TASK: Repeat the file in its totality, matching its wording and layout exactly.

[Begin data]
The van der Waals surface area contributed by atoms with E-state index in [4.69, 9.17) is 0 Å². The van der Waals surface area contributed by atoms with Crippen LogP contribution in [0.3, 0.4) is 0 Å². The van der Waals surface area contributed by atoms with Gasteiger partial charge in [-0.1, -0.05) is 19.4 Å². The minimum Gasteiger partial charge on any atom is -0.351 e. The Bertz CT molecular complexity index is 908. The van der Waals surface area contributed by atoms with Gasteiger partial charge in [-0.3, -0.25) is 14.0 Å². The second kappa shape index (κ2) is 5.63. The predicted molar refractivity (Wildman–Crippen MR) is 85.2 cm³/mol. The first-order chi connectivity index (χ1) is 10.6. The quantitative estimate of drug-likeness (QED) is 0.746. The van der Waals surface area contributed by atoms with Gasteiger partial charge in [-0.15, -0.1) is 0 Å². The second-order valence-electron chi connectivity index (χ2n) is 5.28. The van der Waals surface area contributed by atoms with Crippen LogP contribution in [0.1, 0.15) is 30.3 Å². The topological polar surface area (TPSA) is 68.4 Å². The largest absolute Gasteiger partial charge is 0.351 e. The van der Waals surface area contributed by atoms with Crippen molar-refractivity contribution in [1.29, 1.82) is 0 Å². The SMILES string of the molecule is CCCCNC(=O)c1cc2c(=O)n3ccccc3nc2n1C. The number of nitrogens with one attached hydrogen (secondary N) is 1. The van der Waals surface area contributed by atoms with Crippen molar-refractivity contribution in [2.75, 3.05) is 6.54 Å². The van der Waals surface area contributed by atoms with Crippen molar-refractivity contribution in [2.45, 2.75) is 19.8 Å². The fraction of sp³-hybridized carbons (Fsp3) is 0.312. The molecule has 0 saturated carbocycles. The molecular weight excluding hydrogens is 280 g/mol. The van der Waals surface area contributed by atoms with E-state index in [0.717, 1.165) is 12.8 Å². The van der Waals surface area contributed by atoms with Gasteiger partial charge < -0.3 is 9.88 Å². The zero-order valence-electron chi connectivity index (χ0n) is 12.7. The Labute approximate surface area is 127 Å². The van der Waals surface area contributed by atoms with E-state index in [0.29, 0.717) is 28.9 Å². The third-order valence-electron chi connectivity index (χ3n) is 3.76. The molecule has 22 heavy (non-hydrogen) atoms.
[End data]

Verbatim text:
The van der Waals surface area contributed by atoms with E-state index in [4.69, 9.17) is 0 Å². The van der Waals surface area contributed by atoms with Crippen LogP contribution in [0.3, 0.4) is 0 Å². The van der Waals surface area contributed by atoms with Gasteiger partial charge in [-0.1, -0.05) is 19.4 Å². The minimum Gasteiger partial charge on any atom is -0.351 e. The Bertz CT molecular complexity index is 908. The van der Waals surface area contributed by atoms with Gasteiger partial charge in [-0.3, -0.25) is 14.0 Å². The second kappa shape index (κ2) is 5.63. The predicted molar refractivity (Wildman–Crippen MR) is 85.2 cm³/mol. The first-order chi connectivity index (χ1) is 10.6. The quantitative estimate of drug-likeness (QED) is 0.746. The van der Waals surface area contributed by atoms with Gasteiger partial charge in [-0.15, -0.1) is 0 Å². The second-order valence-electron chi connectivity index (χ2n) is 5.28. The van der Waals surface area contributed by atoms with Crippen LogP contribution in [0.1, 0.15) is 30.3 Å². The topological polar surface area (TPSA) is 68.4 Å². The largest absolute Gasteiger partial charge is 0.351 e. The van der Waals surface area contributed by atoms with Crippen molar-refractivity contribution in [1.29, 1.82) is 0 Å². The SMILES string of the molecule is CCCCNC(=O)c1cc2c(=O)n3ccccc3nc2n1C. The number of nitrogens with one attached hydrogen (secondary N) is 1. The van der Waals surface area contributed by atoms with Crippen molar-refractivity contribution in [2.75, 3.05) is 6.54 Å². The van der Waals surface area contributed by atoms with Crippen molar-refractivity contribution in [2.45, 2.75) is 19.8 Å². The fraction of sp³-hybridized carbons (Fsp3) is 0.312. The molecule has 0 saturated carbocycles. The molecular weight excluding hydrogens is 280 g/mol. The van der Waals surface area contributed by atoms with E-state index in [0.717, 1.165) is 12.8 Å². The van der Waals surface area contributed by atoms with Gasteiger partial charge < -0.3 is 9.88 Å². The zero-order valence-electron chi connectivity index (χ0n) is 12.7. The Labute approximate surface area is 127 Å². The van der Waals surface area contributed by atoms with E-state index in [0.29, 0.717) is 28.9 Å². The third-order valence-electron chi connectivity index (χ3n) is 3.76. The molecule has 22 heavy (non-hydrogen) atoms.